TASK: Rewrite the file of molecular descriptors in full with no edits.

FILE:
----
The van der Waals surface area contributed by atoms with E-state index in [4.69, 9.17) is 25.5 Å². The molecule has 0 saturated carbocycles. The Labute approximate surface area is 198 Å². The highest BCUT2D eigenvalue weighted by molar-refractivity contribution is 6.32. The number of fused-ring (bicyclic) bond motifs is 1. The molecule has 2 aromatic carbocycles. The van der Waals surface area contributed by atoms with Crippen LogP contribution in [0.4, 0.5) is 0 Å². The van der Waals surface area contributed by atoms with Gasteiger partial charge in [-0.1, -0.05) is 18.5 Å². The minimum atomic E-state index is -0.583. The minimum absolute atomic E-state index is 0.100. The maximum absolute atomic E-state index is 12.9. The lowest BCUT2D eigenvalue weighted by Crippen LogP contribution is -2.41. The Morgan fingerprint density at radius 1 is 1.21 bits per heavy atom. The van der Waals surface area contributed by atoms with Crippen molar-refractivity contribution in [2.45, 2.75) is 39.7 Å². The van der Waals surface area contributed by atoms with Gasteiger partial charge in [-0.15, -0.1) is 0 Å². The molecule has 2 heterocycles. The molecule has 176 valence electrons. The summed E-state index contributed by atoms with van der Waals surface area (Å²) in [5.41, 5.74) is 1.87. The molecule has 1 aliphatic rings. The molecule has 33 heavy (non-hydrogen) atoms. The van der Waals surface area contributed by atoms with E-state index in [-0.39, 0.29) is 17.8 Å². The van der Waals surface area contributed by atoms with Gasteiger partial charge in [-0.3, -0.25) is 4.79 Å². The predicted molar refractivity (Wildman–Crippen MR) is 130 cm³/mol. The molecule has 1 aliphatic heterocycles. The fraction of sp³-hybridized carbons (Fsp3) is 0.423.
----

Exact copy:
The van der Waals surface area contributed by atoms with E-state index in [4.69, 9.17) is 25.5 Å². The molecule has 0 saturated carbocycles. The Labute approximate surface area is 198 Å². The highest BCUT2D eigenvalue weighted by molar-refractivity contribution is 6.32. The number of fused-ring (bicyclic) bond motifs is 1. The molecule has 2 aromatic carbocycles. The van der Waals surface area contributed by atoms with Crippen LogP contribution in [0.4, 0.5) is 0 Å². The van der Waals surface area contributed by atoms with Gasteiger partial charge in [-0.1, -0.05) is 18.5 Å². The minimum atomic E-state index is -0.583. The minimum absolute atomic E-state index is 0.100. The maximum absolute atomic E-state index is 12.9. The lowest BCUT2D eigenvalue weighted by Crippen LogP contribution is -2.41. The Morgan fingerprint density at radius 1 is 1.21 bits per heavy atom. The van der Waals surface area contributed by atoms with Crippen molar-refractivity contribution in [2.45, 2.75) is 39.7 Å². The van der Waals surface area contributed by atoms with Gasteiger partial charge in [-0.15, -0.1) is 0 Å². The molecule has 2 heterocycles. The molecule has 176 valence electrons. The summed E-state index contributed by atoms with van der Waals surface area (Å²) in [5.41, 5.74) is 1.87. The molecule has 1 aliphatic rings. The molecule has 33 heavy (non-hydrogen) atoms. The van der Waals surface area contributed by atoms with E-state index in [-0.39, 0.29) is 17.8 Å². The van der Waals surface area contributed by atoms with Gasteiger partial charge in [-0.3, -0.25) is 4.79 Å². The predicted molar refractivity (Wildman–Crippen MR) is 130 cm³/mol. The molecule has 1 aliphatic heterocycles. The fraction of sp³-hybridized carbons (Fsp3) is 0.423.